"Richard Matheson's 1954 novel I Am Legend has spawned a series of horror and science fiction films. This reexamination of Matheson's novel situates the tale of one man's attitude about killing racialized "others" within its orginal post-World War II context. The author analyzes several film adaptations, with a focus on the casting and interpretations protagonist Robert Neville"--
|Author||: James P. Nataro,Martin J. Blaser,Susanna Cunningham-Rundles|
|Editor||: Amer Society for Microbiology|
An examination of persistent bacterial infections in the light of ecological and evolutionary principles. - Focuses on the principles of parasitism and commensalism and our ability to distinguish the two states. - Explores the ways in which persistent infections differ from acute, self-limiting bacterial infections and how both differ from the nonpathogenic commensal state. - Addresses coevolution, host adaptation, natural selection, and other fundamental biological principles. - Serves as a resource for investigators and advanced students in the field of bacterial pathogenesis.
|Author||: Fintan Walsh|
|Editor||: Bloomsbury Publishing|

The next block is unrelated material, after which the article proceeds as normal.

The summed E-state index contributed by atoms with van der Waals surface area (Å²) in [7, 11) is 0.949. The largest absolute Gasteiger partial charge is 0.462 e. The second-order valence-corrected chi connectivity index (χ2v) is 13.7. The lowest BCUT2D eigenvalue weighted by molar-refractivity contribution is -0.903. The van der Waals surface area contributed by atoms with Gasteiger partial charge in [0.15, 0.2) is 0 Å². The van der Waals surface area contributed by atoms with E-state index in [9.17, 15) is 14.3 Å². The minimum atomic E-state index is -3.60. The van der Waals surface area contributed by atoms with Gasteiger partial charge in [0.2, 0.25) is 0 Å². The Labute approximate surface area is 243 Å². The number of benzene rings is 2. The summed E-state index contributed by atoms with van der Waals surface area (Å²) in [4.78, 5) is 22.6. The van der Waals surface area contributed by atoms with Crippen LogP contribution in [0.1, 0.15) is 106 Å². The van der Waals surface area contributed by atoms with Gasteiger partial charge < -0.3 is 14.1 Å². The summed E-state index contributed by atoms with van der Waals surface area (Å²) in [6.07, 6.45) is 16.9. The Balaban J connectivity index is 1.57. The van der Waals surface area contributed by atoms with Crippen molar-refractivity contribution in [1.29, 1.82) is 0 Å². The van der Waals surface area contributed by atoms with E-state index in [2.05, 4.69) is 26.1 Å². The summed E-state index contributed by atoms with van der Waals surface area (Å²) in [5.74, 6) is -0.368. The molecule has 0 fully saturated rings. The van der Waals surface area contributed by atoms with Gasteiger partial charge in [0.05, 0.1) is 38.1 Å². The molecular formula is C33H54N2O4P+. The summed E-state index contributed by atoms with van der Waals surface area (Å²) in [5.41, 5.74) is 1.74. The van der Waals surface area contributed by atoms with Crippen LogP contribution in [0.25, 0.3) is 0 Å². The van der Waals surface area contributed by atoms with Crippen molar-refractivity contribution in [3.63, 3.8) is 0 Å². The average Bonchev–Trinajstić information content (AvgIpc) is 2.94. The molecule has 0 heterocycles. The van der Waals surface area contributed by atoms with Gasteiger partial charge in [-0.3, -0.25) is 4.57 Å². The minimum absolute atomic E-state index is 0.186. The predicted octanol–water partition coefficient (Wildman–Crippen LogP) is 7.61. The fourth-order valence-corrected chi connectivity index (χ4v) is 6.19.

To what extent is theatre a contagious practice, capable of undoing and enlivening people and cultures? Theatres of Contagion responds to some of the anxieties of our current political and cultural climate by exploring theatre's status as a contagious cultural force, questioning its role in the spread or control of medical, psychological and emotional conditions and phenomena. Observing a diverse range of practices from the early modern to contemporary period, the volume considers how this contagion is understood to happen and operate, its real and imagined effects, and how these have been a source of pleasure and fear for theatre makers, audiences and authorities. Drawing on perspectives from medicine, neuroscience, psychology, anthropology, philosophy, law and affect theory, essays investigate some of the ways in which theatre can be viewed as a powerful agent of containment and transmission. Among the works analysed include a musical adaptation and an intercultural variation of Shakespeare's Romeo and Juliet; a contemporary queer take on Hamlet; Grand Guignol and theatres of horror; the writings and influence of Artaud; immersive theatre and the work of Punchdrunk, and computer gaming and smartphone apps